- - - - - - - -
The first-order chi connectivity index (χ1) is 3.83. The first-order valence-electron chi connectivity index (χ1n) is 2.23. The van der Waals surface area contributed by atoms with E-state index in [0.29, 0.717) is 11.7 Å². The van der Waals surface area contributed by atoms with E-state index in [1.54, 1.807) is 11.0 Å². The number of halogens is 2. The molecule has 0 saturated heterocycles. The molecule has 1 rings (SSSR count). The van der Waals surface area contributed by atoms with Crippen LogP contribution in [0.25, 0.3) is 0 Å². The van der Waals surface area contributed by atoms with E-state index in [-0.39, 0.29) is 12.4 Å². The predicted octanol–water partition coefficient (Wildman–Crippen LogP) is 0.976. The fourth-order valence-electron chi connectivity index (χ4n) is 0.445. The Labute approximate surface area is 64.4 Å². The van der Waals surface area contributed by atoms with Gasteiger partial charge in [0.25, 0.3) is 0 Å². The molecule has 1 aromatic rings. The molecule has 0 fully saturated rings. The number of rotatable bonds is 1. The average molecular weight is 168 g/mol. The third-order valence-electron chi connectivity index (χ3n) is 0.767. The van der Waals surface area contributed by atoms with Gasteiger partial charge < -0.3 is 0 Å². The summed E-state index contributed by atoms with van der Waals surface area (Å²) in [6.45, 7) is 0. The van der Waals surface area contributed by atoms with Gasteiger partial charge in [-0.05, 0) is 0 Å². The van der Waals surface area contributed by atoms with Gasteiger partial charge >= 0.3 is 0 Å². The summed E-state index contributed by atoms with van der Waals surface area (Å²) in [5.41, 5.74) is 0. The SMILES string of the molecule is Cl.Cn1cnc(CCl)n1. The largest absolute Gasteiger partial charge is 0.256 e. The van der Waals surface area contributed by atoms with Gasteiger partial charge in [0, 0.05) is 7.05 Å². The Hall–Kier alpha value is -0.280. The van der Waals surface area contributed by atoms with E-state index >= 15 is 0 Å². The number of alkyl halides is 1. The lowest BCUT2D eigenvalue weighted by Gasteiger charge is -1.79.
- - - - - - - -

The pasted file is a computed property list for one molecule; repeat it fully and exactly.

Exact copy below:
The first-order chi connectivity index (χ1) is 3.83. The first-order valence-electron chi connectivity index (χ1n) is 2.23. The van der Waals surface area contributed by atoms with E-state index in [0.29, 0.717) is 11.7 Å². The van der Waals surface area contributed by atoms with E-state index in [1.54, 1.807) is 11.0 Å². The number of halogens is 2. The molecule has 0 saturated heterocycles. The molecule has 1 rings (SSSR count). The van der Waals surface area contributed by atoms with Crippen LogP contribution in [0.25, 0.3) is 0 Å². The van der Waals surface area contributed by atoms with E-state index in [-0.39, 0.29) is 12.4 Å². The predicted octanol–water partition coefficient (Wildman–Crippen LogP) is 0.976. The fourth-order valence-electron chi connectivity index (χ4n) is 0.445. The Labute approximate surface area is 64.4 Å². The van der Waals surface area contributed by atoms with Gasteiger partial charge in [0.25, 0.3) is 0 Å². The molecule has 1 aromatic rings. The molecule has 0 fully saturated rings. The number of rotatable bonds is 1. The average molecular weight is 168 g/mol. The third-order valence-electron chi connectivity index (χ3n) is 0.767. The van der Waals surface area contributed by atoms with Gasteiger partial charge < -0.3 is 0 Å². The summed E-state index contributed by atoms with van der Waals surface area (Å²) in [6.45, 7) is 0. The van der Waals surface area contributed by atoms with Gasteiger partial charge in [-0.05, 0) is 0 Å². The van der Waals surface area contributed by atoms with Gasteiger partial charge >= 0.3 is 0 Å². The summed E-state index contributed by atoms with van der Waals surface area (Å²) in [5.41, 5.74) is 0. The SMILES string of the molecule is Cl.Cn1cnc(CCl)n1. The largest absolute Gasteiger partial charge is 0.256 e. The van der Waals surface area contributed by atoms with Gasteiger partial charge in [0, 0.05) is 7.05 Å². The Hall–Kier alpha value is -0.280. The van der Waals surface area contributed by atoms with E-state index >= 15 is 0 Å². The number of alkyl halides is 1. The lowest BCUT2D eigenvalue weighted by Gasteiger charge is -1.79.